High book value frequently has negative connotations. Other than OPMIs who are not on margin, no one, and certainly no corporation, can own or control assets without assuming material obligations in connection with such control or ownership. Assuming obligations means assuming costs and liabilities, whether for licenses, storage, property taxes, environmental matters, employee protection, etc. If the assets are not earnings assets, the corporation will suffer far greater losses than would be the case were those non-productive assets to be shed. This highly realistic negative thought does not seem to pertain to TAVF. First and foremost, in looking at book value, the Fund concentrates much more on the quality of book value than it does on the quantity of book value. Put simply, if the candidate for inclusion in the TAVF portfolio is not extremely well financed, TAVF is unlikely to own that company’s common stock.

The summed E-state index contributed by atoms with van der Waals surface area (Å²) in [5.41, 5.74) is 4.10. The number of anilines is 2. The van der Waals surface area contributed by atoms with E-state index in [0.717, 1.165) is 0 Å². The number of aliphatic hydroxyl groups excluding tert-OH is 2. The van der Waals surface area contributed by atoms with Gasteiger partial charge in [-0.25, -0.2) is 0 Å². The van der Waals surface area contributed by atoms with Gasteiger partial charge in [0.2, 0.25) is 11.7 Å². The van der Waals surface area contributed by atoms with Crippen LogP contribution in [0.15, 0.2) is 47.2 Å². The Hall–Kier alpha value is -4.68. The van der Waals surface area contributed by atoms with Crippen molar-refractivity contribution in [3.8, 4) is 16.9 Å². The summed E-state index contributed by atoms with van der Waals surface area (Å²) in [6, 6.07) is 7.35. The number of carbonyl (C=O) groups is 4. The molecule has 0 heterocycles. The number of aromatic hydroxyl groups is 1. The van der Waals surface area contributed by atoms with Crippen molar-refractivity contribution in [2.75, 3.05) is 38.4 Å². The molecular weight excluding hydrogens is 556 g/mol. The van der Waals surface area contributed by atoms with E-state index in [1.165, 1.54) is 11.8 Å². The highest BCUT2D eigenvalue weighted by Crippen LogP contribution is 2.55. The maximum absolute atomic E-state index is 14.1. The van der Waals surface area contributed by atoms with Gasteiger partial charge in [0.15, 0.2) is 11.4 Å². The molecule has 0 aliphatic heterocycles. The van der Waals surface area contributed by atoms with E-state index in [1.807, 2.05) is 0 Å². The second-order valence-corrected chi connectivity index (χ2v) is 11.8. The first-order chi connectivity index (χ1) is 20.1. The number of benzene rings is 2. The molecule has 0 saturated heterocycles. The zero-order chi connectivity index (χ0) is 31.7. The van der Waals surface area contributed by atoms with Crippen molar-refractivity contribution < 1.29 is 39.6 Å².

Mitigating the negatives that can attach to high book values are three factors. First, a high book value might create tax advantages for U.S. Corporations. The sale of assets used in a trade or business (Section 1231 Assets) at a loss generally creates an ordinary loss that the corporation can apply to offset current year taxable income, if any, thereby reducing current year tax liability. Any excess losses may be carried back in order to get a refund for income taxes paid in the two prior years, and then if losses remain, a 20-year carry-forward is created as a potential offset to income taxes on future earnings. Also in legal cases, say statutory appraisal proceedings in certain states, the courts may attribute a separate value to NAV. Third, other things being equal, the more retained earnings a business has, the more dividend paying ability the company will have. For most companies, a majority of book value consists of retained earnings. The sine qua non for a company to have dividend paying ability, however, tends more to be a function of adequate finances rather than large amounts of retained earnings. For TAVF, our common stock portfolio is invested in the issues of companies which enjoy great financial strength, and where the price of the common stock is much closer to the amount of retained earnings than is the case for general market common stocks. I think there exists a lot of dividend paying ability in the TAVF portfolio, especially when related to the market prices for the Fund’s portfolio securities.